The Undoing of Speedy Trial in New York: the 'Ready Rule'
In May 2010, Kalief Browder, a 16-year-old resident of the Bronx, was accused of committing a robbery. Unable to make $10,000 bail, he was sent to jail at Rikers Island. He spent the next three years there, awaiting his trial. After rejecting a guilty plea offer and time served, he was finally released in 2013. The prosecution simply dropped the charges.1
Jailed three years waiting for a trial? Isn't there a speedy-trial statute in New York?
More than 40 years ago, New York almost passed a speedy-trial law. Although it is common to speak of "speedy-trial," New York's Criminal Procedure Law Section 30.30 is not a "speedy trial" law, as courts have often pointed out, but a "ready rule." That is, a trial does not have to actually start within, say, six months to avoid dismissal of the case. Rather, the prosecution must merely claim to be "ready" for trial within that period.
The dismal reality is that, under the "ready rule" of CPL §30.30, delays in the prosecution of criminal cases are far worse than was the situation when it was enacted in 1972. There is a cause and effect here. The fact that a prosecutor does not have to make a trial happen but can merely state the word "ready" has exacerbated the chronic delays that CPL §30.30 was intended to alleviate.
By the late 1960s, prisoners awaiting trial in New York state courts were bringing 1,000 habeas corpus petitions a year in federal court protesting the length of their pretrial incarceration. In an en banc opinion, the U.S. Court of Appeals in 1971 acknowledged the "serious" jeopardy to constitutional speedy trial rights. The record in the case showed 2,899 prisoners had been detained more than three months(!) awaiting trial.2 Nowadays, pretrial delay measured in years is not uncommon.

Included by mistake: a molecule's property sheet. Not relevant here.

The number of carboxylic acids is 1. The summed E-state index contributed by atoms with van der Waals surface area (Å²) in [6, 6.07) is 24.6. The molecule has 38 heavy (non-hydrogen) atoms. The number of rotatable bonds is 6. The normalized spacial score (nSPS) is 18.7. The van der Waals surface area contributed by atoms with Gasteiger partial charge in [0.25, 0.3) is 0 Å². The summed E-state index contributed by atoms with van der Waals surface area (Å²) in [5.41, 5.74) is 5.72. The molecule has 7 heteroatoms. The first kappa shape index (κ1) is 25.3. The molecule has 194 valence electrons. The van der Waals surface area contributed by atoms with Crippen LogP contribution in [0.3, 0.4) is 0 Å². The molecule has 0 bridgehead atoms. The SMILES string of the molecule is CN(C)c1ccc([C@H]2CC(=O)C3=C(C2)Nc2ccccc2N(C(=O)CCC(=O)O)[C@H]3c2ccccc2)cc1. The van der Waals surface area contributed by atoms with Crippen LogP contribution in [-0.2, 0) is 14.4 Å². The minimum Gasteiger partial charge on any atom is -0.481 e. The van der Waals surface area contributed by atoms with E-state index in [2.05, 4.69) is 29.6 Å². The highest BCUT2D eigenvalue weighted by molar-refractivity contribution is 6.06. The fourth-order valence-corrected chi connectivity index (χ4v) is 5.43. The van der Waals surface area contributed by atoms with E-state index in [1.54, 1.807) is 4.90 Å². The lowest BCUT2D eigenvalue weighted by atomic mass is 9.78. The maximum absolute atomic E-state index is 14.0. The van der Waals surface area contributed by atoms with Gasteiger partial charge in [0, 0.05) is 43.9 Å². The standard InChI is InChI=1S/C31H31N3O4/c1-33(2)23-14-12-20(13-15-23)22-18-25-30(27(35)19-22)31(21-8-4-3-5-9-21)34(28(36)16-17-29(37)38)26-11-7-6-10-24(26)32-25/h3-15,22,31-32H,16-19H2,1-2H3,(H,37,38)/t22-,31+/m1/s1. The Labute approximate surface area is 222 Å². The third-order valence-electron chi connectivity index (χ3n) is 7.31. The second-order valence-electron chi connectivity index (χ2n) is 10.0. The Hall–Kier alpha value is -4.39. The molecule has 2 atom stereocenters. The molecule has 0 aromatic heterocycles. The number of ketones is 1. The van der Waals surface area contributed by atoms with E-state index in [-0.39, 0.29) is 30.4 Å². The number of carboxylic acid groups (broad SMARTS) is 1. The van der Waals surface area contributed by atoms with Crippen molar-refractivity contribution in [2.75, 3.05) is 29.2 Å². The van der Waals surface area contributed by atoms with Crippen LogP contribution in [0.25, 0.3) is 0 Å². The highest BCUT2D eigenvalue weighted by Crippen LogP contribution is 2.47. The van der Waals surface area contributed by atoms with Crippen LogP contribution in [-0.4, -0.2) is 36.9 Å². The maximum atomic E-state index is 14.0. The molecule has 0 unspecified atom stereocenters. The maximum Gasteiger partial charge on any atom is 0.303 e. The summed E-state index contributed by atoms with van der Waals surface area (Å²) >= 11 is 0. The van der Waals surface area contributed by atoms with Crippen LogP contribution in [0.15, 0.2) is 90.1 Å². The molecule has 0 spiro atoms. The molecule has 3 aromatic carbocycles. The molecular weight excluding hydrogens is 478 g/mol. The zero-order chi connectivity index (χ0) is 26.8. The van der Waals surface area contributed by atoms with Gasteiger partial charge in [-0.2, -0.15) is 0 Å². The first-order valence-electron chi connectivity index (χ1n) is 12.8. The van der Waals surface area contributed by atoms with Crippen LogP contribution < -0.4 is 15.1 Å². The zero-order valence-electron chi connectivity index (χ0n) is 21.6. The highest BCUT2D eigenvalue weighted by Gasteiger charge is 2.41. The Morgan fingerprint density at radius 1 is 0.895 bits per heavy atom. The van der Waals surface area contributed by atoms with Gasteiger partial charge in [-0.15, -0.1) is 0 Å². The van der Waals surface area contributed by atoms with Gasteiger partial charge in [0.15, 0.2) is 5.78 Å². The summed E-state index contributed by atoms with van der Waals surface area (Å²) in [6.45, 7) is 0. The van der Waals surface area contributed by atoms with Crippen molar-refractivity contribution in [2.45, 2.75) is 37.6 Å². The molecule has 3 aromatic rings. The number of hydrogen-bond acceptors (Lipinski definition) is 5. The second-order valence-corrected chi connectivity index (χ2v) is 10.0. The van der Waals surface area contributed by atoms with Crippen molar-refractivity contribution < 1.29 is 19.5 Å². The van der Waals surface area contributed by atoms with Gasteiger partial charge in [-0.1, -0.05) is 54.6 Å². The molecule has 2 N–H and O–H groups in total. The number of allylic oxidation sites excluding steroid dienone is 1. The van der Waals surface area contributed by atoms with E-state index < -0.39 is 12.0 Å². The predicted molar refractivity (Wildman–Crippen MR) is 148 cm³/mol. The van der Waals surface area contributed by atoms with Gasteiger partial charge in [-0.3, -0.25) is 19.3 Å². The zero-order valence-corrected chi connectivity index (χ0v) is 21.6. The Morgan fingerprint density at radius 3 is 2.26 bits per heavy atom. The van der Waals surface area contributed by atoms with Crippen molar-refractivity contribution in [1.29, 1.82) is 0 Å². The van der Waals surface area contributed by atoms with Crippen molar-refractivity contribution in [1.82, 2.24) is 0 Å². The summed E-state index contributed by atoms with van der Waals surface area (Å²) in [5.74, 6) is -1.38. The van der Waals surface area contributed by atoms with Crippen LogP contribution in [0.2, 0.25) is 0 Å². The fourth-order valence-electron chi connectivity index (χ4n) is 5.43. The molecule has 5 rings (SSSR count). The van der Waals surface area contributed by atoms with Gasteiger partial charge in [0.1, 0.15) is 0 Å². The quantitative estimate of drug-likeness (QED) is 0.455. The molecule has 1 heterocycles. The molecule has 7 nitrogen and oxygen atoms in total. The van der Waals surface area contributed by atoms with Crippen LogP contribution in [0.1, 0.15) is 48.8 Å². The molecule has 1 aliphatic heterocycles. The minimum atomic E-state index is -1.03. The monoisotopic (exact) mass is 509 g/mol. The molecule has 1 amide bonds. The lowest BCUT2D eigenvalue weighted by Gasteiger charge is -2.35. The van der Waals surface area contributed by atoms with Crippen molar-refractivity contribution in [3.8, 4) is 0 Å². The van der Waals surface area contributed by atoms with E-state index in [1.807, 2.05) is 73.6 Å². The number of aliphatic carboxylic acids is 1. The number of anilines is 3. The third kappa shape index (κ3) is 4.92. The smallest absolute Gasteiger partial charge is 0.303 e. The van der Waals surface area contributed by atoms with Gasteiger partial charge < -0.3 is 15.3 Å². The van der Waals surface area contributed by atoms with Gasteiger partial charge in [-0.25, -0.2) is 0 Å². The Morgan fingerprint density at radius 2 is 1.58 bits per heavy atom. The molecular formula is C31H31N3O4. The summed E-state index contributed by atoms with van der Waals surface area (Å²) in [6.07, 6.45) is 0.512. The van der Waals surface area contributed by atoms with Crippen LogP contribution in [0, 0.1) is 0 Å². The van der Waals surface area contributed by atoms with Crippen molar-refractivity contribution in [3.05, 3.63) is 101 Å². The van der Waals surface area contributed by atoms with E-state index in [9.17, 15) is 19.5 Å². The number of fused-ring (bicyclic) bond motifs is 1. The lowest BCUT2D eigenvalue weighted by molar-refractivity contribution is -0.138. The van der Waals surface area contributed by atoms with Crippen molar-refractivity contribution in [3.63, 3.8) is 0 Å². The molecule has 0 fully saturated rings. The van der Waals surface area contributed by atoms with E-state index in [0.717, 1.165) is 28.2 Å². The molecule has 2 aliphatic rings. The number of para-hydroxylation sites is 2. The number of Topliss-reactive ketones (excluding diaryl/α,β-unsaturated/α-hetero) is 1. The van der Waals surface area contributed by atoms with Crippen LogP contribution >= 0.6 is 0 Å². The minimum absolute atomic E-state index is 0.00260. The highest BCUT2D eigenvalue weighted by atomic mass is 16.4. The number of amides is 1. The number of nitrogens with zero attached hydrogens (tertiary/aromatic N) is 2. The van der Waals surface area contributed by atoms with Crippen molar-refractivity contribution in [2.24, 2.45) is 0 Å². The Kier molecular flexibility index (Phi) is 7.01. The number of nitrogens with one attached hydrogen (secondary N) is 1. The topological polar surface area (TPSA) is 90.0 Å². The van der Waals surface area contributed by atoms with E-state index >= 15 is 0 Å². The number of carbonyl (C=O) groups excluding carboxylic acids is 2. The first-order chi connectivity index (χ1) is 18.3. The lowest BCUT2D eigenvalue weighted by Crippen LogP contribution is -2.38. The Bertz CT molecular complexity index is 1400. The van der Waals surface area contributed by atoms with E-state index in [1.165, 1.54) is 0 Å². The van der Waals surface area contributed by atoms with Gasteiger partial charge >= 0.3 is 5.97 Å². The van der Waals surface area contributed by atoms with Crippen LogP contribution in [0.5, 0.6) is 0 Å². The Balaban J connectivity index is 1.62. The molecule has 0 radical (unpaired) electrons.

Rather than issue a constitutional ruling, the U.S. Court of Appeals for the Second Circuit deferred action because the state judiciary was preparing a plan to mandate a speedy-trial rule governing the length of criminal cases.
Later that year the Administrative Board of the Judicial Conference, which comprised the chief judges of the Court of Appeals and the Appellate Division, issued the speedy-trial rules. In essence, the rules would require dismissal of cases not brought to trial within six months, or release of a defendant if not tried within three months. Periods of delay attributed to the defense would be excluded from the time calculation, and homicide cases were not included.3
The rules were to take effect on May 1, 1972. The District Attorneys Association of New York launched a shrill campaign to block the new rules. A speedy-trial rule would bring about "chaos." It would cause a "legalized jailbreak."4
The prosecutors offered in its place a "ready rule." The prosecution would merely have to be "ready for trial" before a deadline. Whether a trial actually occurred was not relevant.
A critical intervention in favor of the "ready rule" came from Gov. Nelson Rockefeller, who offered a speedy-trial bill that rejected the judiciary's plan and adopted the District Attorneys' plan. In that era, Rockefeller was contemplating a run for the 1976 Republican presidential nomination with a more tough-on-crime conservative persona.5 (The draconian "Rockefeller drug laws" were enacted in 1973.)